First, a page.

About Us

Hooked, a bookstore and community space housing a coffee shop and wine bar, is a company founded by Dr. Matt Grossmann and Dr. Sarah Reckhow. You can find us at 3142 E. Michigan Ave. in Lansing, on the corner with Dori Ln. just east of 127 in the new apartment building across from the Frandor Sears drive through. We open at 8am M-F & 9am on Sat & Sun. We close at 7pm Sun-Tue & 10pm Wed-Sat. 

Learn more in our recent story in the Lansing State Journal or by following us on Facebook or Twitter.

Mission: Hooked aims to establish a local intellectual culture, guiding the Lansing region toward lifelong learning, building taste in enjoying the good life, and keeping up with current issues in a community conversation.

See more in our recent video interview with Fox 47 News:

 

What can you find at Hooked?

1.    Guided learning: Come to Hooked to join a book club, discover new non-fiction, or explore new interests with guided readings and talks. From taking up a new hobby or craft to learning a new subject like the history of Detroit, customers rely on us for following through on budding ideas. Our other main product lines (coffee and wine) are also accompanied by learning opportunities, with approachable information on options and next steps for exploration. No one needs to stop learning or take their educational journey alone. We help expand horizons.

2.    Building taste: We offer premium products for living the good life in an inviting environment for those who want to develop and nurture their own taste. Even people who love single-origin wine and coffee feel that they don’t know enough about it and are often intimidated by the options. Readers are sometimes nervous about taking on a long or in-depth book on a new topic, especially on important but tricky subjects like science, politics, or history. We invite customers to develop their preferences and try moving up and on to more innovative, challenging, and high-end examples of coffee, wine, and books.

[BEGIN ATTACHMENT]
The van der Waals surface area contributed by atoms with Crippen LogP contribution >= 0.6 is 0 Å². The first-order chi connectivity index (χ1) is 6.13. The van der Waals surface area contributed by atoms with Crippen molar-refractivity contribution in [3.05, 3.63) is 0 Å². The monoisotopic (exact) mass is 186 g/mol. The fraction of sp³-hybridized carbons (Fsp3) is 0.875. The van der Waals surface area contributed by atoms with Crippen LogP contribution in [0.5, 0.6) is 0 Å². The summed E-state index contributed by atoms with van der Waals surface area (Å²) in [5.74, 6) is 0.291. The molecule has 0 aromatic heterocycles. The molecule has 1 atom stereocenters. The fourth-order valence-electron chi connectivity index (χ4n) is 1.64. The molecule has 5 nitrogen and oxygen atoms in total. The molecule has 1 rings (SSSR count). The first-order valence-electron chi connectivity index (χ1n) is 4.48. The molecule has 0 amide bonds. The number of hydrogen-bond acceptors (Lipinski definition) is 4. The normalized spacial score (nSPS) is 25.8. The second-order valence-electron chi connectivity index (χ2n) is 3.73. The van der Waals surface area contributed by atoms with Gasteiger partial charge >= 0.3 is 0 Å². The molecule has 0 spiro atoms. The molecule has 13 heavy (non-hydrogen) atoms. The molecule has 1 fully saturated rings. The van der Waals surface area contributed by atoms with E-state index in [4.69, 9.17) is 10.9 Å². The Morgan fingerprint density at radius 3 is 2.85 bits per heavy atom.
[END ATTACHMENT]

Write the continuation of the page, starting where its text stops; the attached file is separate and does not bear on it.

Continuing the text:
3.    Keeping up: The space enables the community to come together in events and in conversation about current issues. Opportunities for local engagement are dwindling with nationalized media and declining civic infrastructure. Customers can meet local and national authors, engage with attentive readers, and have conversations over coffee and wine. Categorized events and public spaces allow in-person communities to develop around shared interests while the sheer ubiquity of events invites the lonely to treat it as a second home or “third space” besides home and work.